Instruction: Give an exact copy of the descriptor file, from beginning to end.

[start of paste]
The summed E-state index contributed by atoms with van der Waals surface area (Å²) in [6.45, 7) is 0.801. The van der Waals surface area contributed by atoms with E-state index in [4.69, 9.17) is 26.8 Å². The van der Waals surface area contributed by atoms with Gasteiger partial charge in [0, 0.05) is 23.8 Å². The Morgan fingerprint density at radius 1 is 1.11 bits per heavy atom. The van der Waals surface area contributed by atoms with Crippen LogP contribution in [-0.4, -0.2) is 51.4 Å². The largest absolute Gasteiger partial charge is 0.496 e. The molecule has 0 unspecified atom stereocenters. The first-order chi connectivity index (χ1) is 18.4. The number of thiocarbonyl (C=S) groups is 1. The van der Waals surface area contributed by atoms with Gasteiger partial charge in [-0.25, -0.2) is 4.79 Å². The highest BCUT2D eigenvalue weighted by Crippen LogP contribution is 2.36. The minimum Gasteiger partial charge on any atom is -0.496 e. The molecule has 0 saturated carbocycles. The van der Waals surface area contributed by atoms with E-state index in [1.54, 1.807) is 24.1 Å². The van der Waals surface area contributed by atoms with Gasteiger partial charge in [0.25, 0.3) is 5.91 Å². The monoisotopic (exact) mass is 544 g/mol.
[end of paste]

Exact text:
The summed E-state index contributed by atoms with van der Waals surface area (Å²) in [6.45, 7) is 0.801. The van der Waals surface area contributed by atoms with E-state index in [4.69, 9.17) is 26.8 Å². The van der Waals surface area contributed by atoms with Gasteiger partial charge in [0, 0.05) is 23.8 Å². The Morgan fingerprint density at radius 1 is 1.11 bits per heavy atom. The van der Waals surface area contributed by atoms with Crippen LogP contribution in [-0.4, -0.2) is 51.4 Å². The largest absolute Gasteiger partial charge is 0.496 e. The molecule has 0 unspecified atom stereocenters. The first-order chi connectivity index (χ1) is 18.4. The number of thiocarbonyl (C=S) groups is 1. The van der Waals surface area contributed by atoms with Gasteiger partial charge in [-0.25, -0.2) is 4.79 Å². The highest BCUT2D eigenvalue weighted by Crippen LogP contribution is 2.36. The minimum Gasteiger partial charge on any atom is -0.496 e. The molecule has 0 saturated carbocycles. The van der Waals surface area contributed by atoms with E-state index in [1.54, 1.807) is 24.1 Å². The van der Waals surface area contributed by atoms with Gasteiger partial charge in [0.25, 0.3) is 5.91 Å². The monoisotopic (exact) mass is 544 g/mol.